Try to choose k, a pretty common rule of thumb for choosing k is to choose the smaller values so that the ratio of  the average square projection error and the total variation in the data between these is less than 0.01.

$$\frac {\frac {1}{m} \sum_{i=1}^{m} \left \| x^{(i)} – x^{(i)}_{approx} \right \|^2}{\frac {1}{m} \sum_{i=1}^{m} \left \| x^{(i)} \right \| ^2} = 1 – \frac {\sum_{i=1}^{k}S_{ii}}{\sum_{i=1}^{n}S_{ii}} \leq 1 \%$$

$$\frac {\sum_{i=1}^{k}S_{ii}}{\sum_{i=1}^{n}S_{ii}} \geq 99 \%$$

After compressed :

$$x^{(i)}_{approx} = U_{reduce}Z^{(i)}$$

## Advice for Applying PCA

• Don’t think of PCA as a way to prevent over-fitting. A much better way to address it, to use regularization. And the reason is that it throws away or reduces the dimension of your data without knowing what the values of y is so that it might throw away some valueable information.
• First consider doing it with your original raw data $$x^{(i)}$$, and only if that doesn’t do what you want, then implement PCA before using $$Z^{(i)}$$.

## Unsupervised Learning Introduction

In unsupervised learning, what we do is, we give this sort of unlabeled training set to an algorithm and we just ask the algorithm: find some structure in the data for us. Given this data set, one type of structure we might have an algorithm find, is that it looks like this data set has points grouped into two separate clusters and so an algorithm that finds that clusters like the ones I just circled, is called a clustering algorithm.

#### So what is clustering good for?

• Market segmentation
• Social network analysis
• Organize compute clusters or to organize data centers
• Understand galaxy formation and astronomical detail

## K-Means Algorithm

The K Means algorithm is by far the most popular, by far the most widely used clustering algorithm.

K Means is an iterative algorithm and it does two things.

randomly initialize two points, called the cluster centroids

1. cluster assignment step
2. move centroid step
Repeat {
for i = 1 to m
c(i) := index (from 1 to K) of cluster centroid closet to x(i)
for k = 1 to K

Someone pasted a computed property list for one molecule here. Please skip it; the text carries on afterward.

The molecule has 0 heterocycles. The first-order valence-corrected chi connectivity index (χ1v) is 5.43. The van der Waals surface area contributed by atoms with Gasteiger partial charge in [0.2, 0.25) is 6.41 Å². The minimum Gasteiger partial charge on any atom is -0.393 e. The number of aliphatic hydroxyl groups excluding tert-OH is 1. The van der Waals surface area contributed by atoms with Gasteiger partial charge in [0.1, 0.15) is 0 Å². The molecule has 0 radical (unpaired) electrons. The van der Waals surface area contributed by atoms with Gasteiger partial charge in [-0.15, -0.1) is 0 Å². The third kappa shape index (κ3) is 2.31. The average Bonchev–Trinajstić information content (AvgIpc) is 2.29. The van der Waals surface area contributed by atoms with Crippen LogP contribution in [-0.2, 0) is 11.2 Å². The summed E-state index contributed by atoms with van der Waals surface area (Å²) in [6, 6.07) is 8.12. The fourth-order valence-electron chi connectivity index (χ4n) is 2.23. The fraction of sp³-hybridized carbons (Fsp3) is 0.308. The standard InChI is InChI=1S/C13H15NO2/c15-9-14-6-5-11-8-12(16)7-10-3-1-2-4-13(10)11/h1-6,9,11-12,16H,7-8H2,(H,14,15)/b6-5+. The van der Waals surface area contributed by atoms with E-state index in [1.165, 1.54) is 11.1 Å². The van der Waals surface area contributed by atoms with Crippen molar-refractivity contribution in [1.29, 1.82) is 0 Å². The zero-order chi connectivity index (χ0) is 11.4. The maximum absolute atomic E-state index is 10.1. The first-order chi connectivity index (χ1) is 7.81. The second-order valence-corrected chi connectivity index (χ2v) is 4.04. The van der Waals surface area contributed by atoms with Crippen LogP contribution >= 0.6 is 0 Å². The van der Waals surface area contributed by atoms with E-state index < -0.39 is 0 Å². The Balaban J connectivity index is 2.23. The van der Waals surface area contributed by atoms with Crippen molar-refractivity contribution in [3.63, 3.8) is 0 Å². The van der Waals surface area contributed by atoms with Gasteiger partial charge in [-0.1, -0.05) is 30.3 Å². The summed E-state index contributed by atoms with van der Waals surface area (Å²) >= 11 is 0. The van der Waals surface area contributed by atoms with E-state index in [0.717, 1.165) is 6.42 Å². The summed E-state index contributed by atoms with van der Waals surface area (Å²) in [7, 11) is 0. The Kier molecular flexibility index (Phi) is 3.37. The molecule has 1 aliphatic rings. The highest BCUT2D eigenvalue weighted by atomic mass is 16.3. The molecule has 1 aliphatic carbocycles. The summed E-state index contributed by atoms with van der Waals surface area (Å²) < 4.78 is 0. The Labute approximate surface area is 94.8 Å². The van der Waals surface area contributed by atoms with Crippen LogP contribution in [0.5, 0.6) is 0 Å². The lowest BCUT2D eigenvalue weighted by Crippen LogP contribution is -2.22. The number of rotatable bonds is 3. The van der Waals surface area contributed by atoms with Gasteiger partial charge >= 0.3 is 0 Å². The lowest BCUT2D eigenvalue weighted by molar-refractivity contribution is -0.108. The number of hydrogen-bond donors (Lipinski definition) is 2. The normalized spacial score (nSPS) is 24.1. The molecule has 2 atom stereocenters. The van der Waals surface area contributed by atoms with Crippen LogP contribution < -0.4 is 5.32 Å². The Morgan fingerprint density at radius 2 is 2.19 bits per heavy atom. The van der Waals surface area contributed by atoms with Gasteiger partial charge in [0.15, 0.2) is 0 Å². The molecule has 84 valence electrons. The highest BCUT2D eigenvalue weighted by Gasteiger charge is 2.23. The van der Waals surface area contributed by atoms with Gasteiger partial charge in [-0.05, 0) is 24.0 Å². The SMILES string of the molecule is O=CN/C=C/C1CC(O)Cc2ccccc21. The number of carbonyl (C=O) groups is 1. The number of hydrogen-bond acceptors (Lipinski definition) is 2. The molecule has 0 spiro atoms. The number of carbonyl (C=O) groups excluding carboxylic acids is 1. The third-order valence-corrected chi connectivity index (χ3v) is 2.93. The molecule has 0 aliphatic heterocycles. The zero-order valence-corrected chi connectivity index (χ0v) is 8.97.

µk := average (mean) of points assigned to cluster k
}

## Optimization Objective

Distortion function :

$$J(c^{(1)},\cdots c^{(m)}, \mu_1,\cdots \mu_K) = \frac{1}{m} \sum_{i=1}^{m}\left \| X^{(i)}-\mu_c(i) \right \|^2$$

$$\mu_c(i)$$ : the distance between $$X^{(i)}$$ and the cluster centroid

## Random Initialization

K-means can end up converging to different solutions depending on exactly how the clusters were initialized, and so, depending on the random initialization. K-means can end up at different solutions. And, in particular, K-means can actually end up at local optima.

How to initialize K-means and how to make K-means avoid local optima as well.

What we can do is, initialize K-means lots of times and run K-means lots of times, and use that to try to make sure we get as good a solution, as good a local or global optima as possible.

If the number of clusters is anywhere from two up to maybe 10 then doing multiple random initialization can often, can sometimes make sure that you find a better local optima.

But if K is very large, less likely to make a huge difference.

## Choosing the Number of Clusters

There actually isn’t a great way of answering this or doing this automatically and by far the most common way of choosing the number of clusters, is still choosing it manually by looking at visualizations or by looking at the output of the clustering algorithm or something else.

One method  is called the Elbow Method, but don’t always expect that to work well.

## Optimization Objective

Within supervised learning, the performance of many supervised learning algorithms will be pretty similar and when that is less more often be whether you use learning algorithm A or learning algorithm B but when that is small there will often be things like the amount of data you are creating these algorithms on. That’s always your skill in applying this algorithms. Seems like your choice of the features that you designed to give the learning algorithms and how you choose the regularization parameter and things like that.

Support Vector Machine (SVM) : sometimes gives a cleaner and sometimes more powerful way of learning complex nonlinear functions.

Alternative view of logistic regression

$$h_\theta (x) = \frac {1}{1 + e^{-\theta ^{T}x}}$$

Cost of example :

$$-(ylogh_\theta (x) + (1-y)log(1-h_\theta(x)))$$

$$= -ylog\frac {1}{1 + e^{-\theta ^{T}x}} + (1-y)log(1-\frac {1}{1 + e^{-\theta ^{T}x}})$$

Support vector machine

Logistic regression :

$$\underset{\theta }{min} \frac{1}{m} [\sum_{i=1}^{m}y^{(i)}(-logh_\theta(x^{(i)})) + (1-y^{(i)})(-log(1-h_\theta (x^{(i)})))] + \frac{\lambda }{2m}\sum_{j=1}^{n} \theta _j^2$$

Support vector machine :

$$\underset{\theta }{min} C [\sum_{i=1}^{m}y^{(i)}cost_1(\theta ^Tx^{(i)}) + (1-y^{(i)})cost_0(\theta ^Tx^{(i)})] + \frac{1}{2}\sum_{i=1}^{n} \theta _j^2$$